Though it is inappropriate for caregivers to share their own strong emotions surrounding divorce with children, the reverse is not the case. Parents should encourage children to talk openly about their own feelings of anger, sadness, confusion, etc. regarding the divorce. As long as they are not speaking violently or extremely inappropriately, parents should allow children to share whatever they are feeling. They should listen to children's fears and worries and try their best to respond to appropriate concerns or wishes. For example, it is often the case that children are highly worried about how their daily life will change in the wake of a divorce. Parents can pick up on this concern and help to alleviate it by making clear how things can be expected to change. For example, Bobby may worry that he will no longer be able to see or spend time with his father. Upon understanding Bobby's concern, his parents can explain to him how they expect custody arrangements to go and how often Bobby will get to see his dad. Bobby may not be entirely happy with what he learns but he will likely appreciate having a straight-forward answer to his question nonetheless.
Parents should not go into detail with children about the reasons for the breakup of the parents' relationship. Children do not need to know that there was an affair, for instance. They do need to know the minimal facts of the divorce, however, such as the unavoidable fact that mommy and daddy have chosen not to live together anymore, and that this will be a big change in how the family operates. No matter the circumstances, caregivers involved in a separation or divorce should not speak negatively about each other in front of the children, resort to name calling, or put children in the position of serving as confidants and emotional supports. Parents should not triangulate children by using them as messengers passing communications between them.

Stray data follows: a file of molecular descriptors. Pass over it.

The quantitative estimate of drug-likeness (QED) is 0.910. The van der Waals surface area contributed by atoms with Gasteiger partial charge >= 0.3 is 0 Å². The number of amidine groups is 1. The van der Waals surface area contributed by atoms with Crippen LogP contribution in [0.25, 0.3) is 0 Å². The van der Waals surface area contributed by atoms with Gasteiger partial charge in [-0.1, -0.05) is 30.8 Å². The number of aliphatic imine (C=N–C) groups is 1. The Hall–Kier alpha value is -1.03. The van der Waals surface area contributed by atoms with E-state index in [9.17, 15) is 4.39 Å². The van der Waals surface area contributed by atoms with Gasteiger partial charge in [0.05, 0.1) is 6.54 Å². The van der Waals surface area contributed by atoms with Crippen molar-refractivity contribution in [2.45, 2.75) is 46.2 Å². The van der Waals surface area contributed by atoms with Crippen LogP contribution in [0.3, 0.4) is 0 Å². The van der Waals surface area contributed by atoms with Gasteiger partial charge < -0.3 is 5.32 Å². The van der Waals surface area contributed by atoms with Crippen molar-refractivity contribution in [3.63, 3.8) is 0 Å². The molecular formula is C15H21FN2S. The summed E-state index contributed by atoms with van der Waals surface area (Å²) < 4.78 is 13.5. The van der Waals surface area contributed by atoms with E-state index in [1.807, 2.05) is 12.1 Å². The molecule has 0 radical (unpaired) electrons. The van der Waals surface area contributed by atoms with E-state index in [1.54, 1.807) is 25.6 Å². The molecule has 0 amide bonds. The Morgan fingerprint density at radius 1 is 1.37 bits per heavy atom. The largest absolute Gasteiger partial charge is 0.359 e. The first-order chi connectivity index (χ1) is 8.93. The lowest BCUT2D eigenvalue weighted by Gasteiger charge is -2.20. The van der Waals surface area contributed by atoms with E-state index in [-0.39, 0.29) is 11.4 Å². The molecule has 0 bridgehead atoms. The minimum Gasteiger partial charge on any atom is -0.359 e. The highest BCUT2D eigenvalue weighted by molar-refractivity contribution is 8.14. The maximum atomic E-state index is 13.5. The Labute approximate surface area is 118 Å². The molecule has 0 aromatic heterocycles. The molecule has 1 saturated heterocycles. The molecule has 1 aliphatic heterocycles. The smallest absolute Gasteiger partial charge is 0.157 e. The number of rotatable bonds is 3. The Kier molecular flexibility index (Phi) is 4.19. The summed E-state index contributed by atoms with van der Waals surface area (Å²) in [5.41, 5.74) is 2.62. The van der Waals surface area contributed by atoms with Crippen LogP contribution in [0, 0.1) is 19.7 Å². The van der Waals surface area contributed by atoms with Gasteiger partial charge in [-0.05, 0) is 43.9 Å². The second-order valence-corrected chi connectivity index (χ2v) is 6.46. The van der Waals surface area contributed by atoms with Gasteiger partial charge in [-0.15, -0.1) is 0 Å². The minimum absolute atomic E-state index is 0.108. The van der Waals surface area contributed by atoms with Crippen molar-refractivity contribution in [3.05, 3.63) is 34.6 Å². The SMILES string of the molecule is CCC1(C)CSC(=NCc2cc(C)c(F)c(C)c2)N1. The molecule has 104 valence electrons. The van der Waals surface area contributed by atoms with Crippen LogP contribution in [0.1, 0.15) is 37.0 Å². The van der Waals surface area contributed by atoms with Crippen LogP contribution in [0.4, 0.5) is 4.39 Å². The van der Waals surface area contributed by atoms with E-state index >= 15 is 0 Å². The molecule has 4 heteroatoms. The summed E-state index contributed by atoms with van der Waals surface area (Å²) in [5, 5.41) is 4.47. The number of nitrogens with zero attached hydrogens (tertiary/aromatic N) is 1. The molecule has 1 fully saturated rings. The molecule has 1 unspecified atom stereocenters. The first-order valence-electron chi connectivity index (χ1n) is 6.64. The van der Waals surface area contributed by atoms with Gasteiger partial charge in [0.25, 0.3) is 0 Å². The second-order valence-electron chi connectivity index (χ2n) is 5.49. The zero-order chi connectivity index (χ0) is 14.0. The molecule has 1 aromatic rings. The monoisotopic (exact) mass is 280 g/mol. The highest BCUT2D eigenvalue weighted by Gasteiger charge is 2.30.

Parents should work very hard to resolve any financial, living, custody or other issues between them as quickly and respectfully as possible. Even if parents no longer love or even like each other, they need to realize that they will forever be bonded together by the fact they are both parents to their children. As a result, they need to try very hard to find a way to continue to work together for the benefit of the children. For example, though parents may live in separate homes after the divorce, they should coordinate with one another to keep house rules, privileges, and consequences similar at both homes so that children who will spend time in both environments have a consistent experience. Parental coordination of rules across households will help children keep as much stability as possible, as well as communicate to them that they are loved (because adults care enough to set appropriate boundaries).